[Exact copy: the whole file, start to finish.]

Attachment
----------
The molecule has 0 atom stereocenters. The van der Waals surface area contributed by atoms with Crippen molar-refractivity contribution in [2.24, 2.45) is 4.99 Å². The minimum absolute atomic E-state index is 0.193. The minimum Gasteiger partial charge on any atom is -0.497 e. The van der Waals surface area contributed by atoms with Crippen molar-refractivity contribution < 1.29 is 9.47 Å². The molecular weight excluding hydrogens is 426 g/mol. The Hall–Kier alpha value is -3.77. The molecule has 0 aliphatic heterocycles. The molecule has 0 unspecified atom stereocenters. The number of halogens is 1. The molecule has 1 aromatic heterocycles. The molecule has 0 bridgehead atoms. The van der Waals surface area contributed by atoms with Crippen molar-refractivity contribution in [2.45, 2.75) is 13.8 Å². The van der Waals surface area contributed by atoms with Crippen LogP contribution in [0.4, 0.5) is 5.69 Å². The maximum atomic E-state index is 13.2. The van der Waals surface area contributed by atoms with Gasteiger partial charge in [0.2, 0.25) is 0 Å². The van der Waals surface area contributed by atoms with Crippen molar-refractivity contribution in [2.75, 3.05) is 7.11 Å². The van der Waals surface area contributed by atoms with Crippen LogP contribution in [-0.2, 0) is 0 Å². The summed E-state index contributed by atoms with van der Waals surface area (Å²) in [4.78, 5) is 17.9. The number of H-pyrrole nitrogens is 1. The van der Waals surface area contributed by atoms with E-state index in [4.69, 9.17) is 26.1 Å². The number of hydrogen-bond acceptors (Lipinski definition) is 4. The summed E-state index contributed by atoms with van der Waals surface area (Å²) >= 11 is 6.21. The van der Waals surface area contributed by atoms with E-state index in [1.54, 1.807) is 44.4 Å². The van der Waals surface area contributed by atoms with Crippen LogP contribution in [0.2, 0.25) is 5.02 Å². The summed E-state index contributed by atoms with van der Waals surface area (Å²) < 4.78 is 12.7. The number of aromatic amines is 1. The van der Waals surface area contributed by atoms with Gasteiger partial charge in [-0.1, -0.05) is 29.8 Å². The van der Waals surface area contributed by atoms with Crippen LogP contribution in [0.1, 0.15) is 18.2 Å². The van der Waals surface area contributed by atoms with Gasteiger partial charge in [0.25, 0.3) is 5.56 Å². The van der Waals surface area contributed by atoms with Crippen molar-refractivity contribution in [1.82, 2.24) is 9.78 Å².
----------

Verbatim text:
The molecule has 0 atom stereocenters. The van der Waals surface area contributed by atoms with Crippen molar-refractivity contribution in [2.24, 2.45) is 4.99 Å². The minimum absolute atomic E-state index is 0.193. The minimum Gasteiger partial charge on any atom is -0.497 e. The van der Waals surface area contributed by atoms with Crippen molar-refractivity contribution < 1.29 is 9.47 Å². The molecular weight excluding hydrogens is 426 g/mol. The Hall–Kier alpha value is -3.77. The molecule has 0 aliphatic heterocycles. The molecule has 0 unspecified atom stereocenters. The number of halogens is 1. The molecule has 1 aromatic heterocycles. The molecule has 0 bridgehead atoms. The van der Waals surface area contributed by atoms with Crippen molar-refractivity contribution in [2.45, 2.75) is 13.8 Å². The van der Waals surface area contributed by atoms with Crippen LogP contribution in [0.4, 0.5) is 5.69 Å². The maximum atomic E-state index is 13.2. The van der Waals surface area contributed by atoms with Gasteiger partial charge in [0.2, 0.25) is 0 Å². The van der Waals surface area contributed by atoms with Crippen molar-refractivity contribution in [2.75, 3.05) is 7.11 Å². The van der Waals surface area contributed by atoms with Crippen LogP contribution in [-0.2, 0) is 0 Å². The summed E-state index contributed by atoms with van der Waals surface area (Å²) in [4.78, 5) is 17.9. The number of H-pyrrole nitrogens is 1. The van der Waals surface area contributed by atoms with E-state index in [4.69, 9.17) is 26.1 Å². The number of hydrogen-bond acceptors (Lipinski definition) is 4. The summed E-state index contributed by atoms with van der Waals surface area (Å²) >= 11 is 6.21. The van der Waals surface area contributed by atoms with E-state index in [1.54, 1.807) is 44.4 Å². The van der Waals surface area contributed by atoms with Crippen LogP contribution in [0.2, 0.25) is 5.02 Å². The summed E-state index contributed by atoms with van der Waals surface area (Å²) < 4.78 is 12.7. The number of aromatic amines is 1. The van der Waals surface area contributed by atoms with Gasteiger partial charge in [-0.1, -0.05) is 29.8 Å². The van der Waals surface area contributed by atoms with Crippen LogP contribution in [0.1, 0.15) is 18.2 Å². The van der Waals surface area contributed by atoms with Gasteiger partial charge in [0.25, 0.3) is 5.56 Å². The van der Waals surface area contributed by atoms with Crippen molar-refractivity contribution in [1.82, 2.24) is 9.78 Å².